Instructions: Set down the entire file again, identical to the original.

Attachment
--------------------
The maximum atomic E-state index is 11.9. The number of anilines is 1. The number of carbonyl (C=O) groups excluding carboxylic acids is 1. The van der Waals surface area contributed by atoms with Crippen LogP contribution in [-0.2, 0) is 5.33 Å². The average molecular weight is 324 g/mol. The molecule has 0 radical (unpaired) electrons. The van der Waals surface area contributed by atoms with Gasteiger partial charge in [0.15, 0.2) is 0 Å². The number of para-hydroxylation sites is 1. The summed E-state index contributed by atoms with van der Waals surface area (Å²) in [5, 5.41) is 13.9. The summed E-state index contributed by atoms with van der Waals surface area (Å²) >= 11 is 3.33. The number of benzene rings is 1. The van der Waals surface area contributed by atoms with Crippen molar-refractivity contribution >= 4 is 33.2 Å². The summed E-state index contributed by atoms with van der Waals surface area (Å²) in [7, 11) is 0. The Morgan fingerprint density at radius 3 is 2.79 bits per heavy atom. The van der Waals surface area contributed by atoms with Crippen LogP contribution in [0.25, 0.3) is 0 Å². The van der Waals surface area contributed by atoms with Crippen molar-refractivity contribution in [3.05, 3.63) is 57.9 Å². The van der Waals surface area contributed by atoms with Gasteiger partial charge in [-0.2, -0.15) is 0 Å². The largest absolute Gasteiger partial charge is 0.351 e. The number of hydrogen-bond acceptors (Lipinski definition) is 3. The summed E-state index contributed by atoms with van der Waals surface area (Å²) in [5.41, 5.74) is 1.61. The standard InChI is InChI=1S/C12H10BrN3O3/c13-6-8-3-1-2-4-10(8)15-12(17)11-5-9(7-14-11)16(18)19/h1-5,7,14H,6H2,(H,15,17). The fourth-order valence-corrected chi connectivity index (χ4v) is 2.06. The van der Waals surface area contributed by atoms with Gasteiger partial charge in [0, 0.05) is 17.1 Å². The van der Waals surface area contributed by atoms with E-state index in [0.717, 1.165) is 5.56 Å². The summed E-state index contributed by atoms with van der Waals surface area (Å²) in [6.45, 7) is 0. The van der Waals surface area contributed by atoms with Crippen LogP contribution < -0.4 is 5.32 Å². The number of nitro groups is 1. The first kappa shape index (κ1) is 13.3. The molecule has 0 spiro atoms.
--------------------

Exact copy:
The maximum atomic E-state index is 11.9. The number of anilines is 1. The number of carbonyl (C=O) groups excluding carboxylic acids is 1. The van der Waals surface area contributed by atoms with Crippen LogP contribution in [-0.2, 0) is 5.33 Å². The average molecular weight is 324 g/mol. The molecule has 0 radical (unpaired) electrons. The van der Waals surface area contributed by atoms with Gasteiger partial charge in [0.15, 0.2) is 0 Å². The number of para-hydroxylation sites is 1. The summed E-state index contributed by atoms with van der Waals surface area (Å²) in [5, 5.41) is 13.9. The summed E-state index contributed by atoms with van der Waals surface area (Å²) >= 11 is 3.33. The number of benzene rings is 1. The van der Waals surface area contributed by atoms with Crippen molar-refractivity contribution >= 4 is 33.2 Å². The summed E-state index contributed by atoms with van der Waals surface area (Å²) in [7, 11) is 0. The Morgan fingerprint density at radius 3 is 2.79 bits per heavy atom. The van der Waals surface area contributed by atoms with Crippen LogP contribution in [0.25, 0.3) is 0 Å². The van der Waals surface area contributed by atoms with Crippen molar-refractivity contribution in [3.05, 3.63) is 57.9 Å². The van der Waals surface area contributed by atoms with Gasteiger partial charge in [-0.2, -0.15) is 0 Å². The largest absolute Gasteiger partial charge is 0.351 e. The number of hydrogen-bond acceptors (Lipinski definition) is 3. The summed E-state index contributed by atoms with van der Waals surface area (Å²) in [5.41, 5.74) is 1.61. The standard InChI is InChI=1S/C12H10BrN3O3/c13-6-8-3-1-2-4-10(8)15-12(17)11-5-9(7-14-11)16(18)19/h1-5,7,14H,6H2,(H,15,17). The fourth-order valence-corrected chi connectivity index (χ4v) is 2.06. The van der Waals surface area contributed by atoms with Gasteiger partial charge in [0, 0.05) is 17.1 Å². The van der Waals surface area contributed by atoms with E-state index in [0.717, 1.165) is 5.56 Å². The summed E-state index contributed by atoms with van der Waals surface area (Å²) in [6.45, 7) is 0. The van der Waals surface area contributed by atoms with Crippen LogP contribution < -0.4 is 5.32 Å². The number of nitro groups is 1. The first kappa shape index (κ1) is 13.3. The molecule has 0 spiro atoms.